BIBLOGRAPHY (A) PRIMARY SOURCES : 1.Kapur Manju :’Difficult Daughters’ New Delhi : Penguin, 1998. 2.Kapur Manju :’A Married Women’ New Delhi : India Ink, 2002. 3.Kapur Manju :’Home’ New Delhi : Random House, 2006. (B) SECONDAY SOURCES : 1.Beauvaur, Simonde, “The Second Sex” Tran H.M. Parshley Harmondsworth 1971-London Pan Books 1988.Carbyn Heiburn : Marriage and Contemporary Fiction, Critical Inquiry, 5 No. 2 (Winter 1978). 2.Grimke, Sarah Letters on the Equality of the sexes and the condition of women New York, Burt Franklin 1970. 3.Gur Pyari Jandian : Manju Kapur’s Difficult Daughters : A Study is Transition from chaos to integration : The Common Wealth Review Vol. 12 No. 1, 2000-2001. 4.Hasin, Attia. Sunlight on A Broken Column, New Delhi : Arnold Heinemann, 1987. 5.Jaidev “Problematizing Feminism Gender and Literature, ed. Iqbal Kapur, Delhi, B.R. Publishing Corporation, 1992. 6.Jandial Gur Pyari “The Novels of Shashi Deshpande and Manju Kapur. Atlantic Literary Review. 7.Kakar, Sudhir “Feminine Identity in India” Women in Indian Society A Reader, Ed. Rehana Ghadially, New Delhi : Sage Publications, 1988. p.44-68. 8.Millett, Kate, ‘Sexual Politics’ (Garden City, New York, Double Day, 1970). 9.Mukul Kesavan : 50 Years of Indian Writing Edited by R.K. Dhawan, New Delhi : Indian Association for English Studies 2000. 10.Nahal, Chaman, “Feminism “Feminism in English Fiction : Forms and variations” Feminism and Recent Fiction in English ed, Sushila Singh, New Delhi Prestige, Books, 1991. 11.Palkar, Sarla. “Beyond Purdah : Sunlight On A Broken Column, Margins of Erasure Ed. Jasbir Jain and Amina Amin, New Delhi : Stcrling Pub Pvt. Ltd. 1995. 12.Seema Malik “Crossing Patriarchal Threshold : Glimpses of the Incipient New Woman In Manju Kapur’s Difficult Daughters” Indian Writing in English ed. Rajul Bhargava (Jaipur, Rawat, 2002). 13.Suman Bala and Subhash Chandra, “Manju Kapur’s Difficult Daughters : A Absorbing Tale of Fact and Fiction : In 50 years of Indian writing edited by R.K. Dhawan, IAES, New Delhi, 1999. 14.Sumita Pal “The Mother : Daughters Conflict in Manju Kapur’s Difficult Daughter’s in Indian Writing in the new Millenium (Edited by R.K. Dhawan) IAES, New Delhi 2000.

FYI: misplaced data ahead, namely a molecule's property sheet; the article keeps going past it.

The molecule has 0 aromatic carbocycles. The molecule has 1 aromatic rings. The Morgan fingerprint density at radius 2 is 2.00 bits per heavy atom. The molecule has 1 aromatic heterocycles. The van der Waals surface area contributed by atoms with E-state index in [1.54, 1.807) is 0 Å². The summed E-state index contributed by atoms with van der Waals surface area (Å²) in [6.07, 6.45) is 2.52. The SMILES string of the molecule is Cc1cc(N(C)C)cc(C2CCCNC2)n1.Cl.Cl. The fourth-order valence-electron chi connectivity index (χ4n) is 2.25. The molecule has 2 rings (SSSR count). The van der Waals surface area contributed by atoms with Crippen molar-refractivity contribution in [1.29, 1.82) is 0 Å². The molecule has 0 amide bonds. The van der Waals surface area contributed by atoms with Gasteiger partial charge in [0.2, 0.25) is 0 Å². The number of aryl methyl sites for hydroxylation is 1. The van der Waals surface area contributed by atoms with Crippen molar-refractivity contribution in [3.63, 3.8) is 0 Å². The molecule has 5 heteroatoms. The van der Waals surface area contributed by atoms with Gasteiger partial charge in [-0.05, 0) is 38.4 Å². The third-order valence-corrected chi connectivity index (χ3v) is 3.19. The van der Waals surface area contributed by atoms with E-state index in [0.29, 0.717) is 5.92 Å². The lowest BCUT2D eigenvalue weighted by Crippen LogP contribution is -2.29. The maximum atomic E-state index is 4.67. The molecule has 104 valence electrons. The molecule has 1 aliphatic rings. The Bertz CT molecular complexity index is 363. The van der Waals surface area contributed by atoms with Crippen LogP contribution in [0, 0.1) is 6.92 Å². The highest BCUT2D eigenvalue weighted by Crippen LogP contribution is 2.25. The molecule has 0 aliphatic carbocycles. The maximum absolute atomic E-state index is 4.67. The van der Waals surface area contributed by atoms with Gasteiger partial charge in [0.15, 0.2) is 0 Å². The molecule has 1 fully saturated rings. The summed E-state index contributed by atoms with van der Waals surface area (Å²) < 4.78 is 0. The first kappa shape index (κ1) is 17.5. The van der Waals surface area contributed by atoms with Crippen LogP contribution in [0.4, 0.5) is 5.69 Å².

15.Sushila Singh “Recent Trends in Feminest Through” Indian women Novelist ed. R.K. Dhawan (New Delhi, Prestige 1991) Set I. 16.Uma Paramaswaran Review of Difficult Daughters : World Literature Today No. 2 Spring 1999. 17.Veena Das : Critical Events : An Anthropological Perspective On Contemporary Indian OUP Delhi 1995.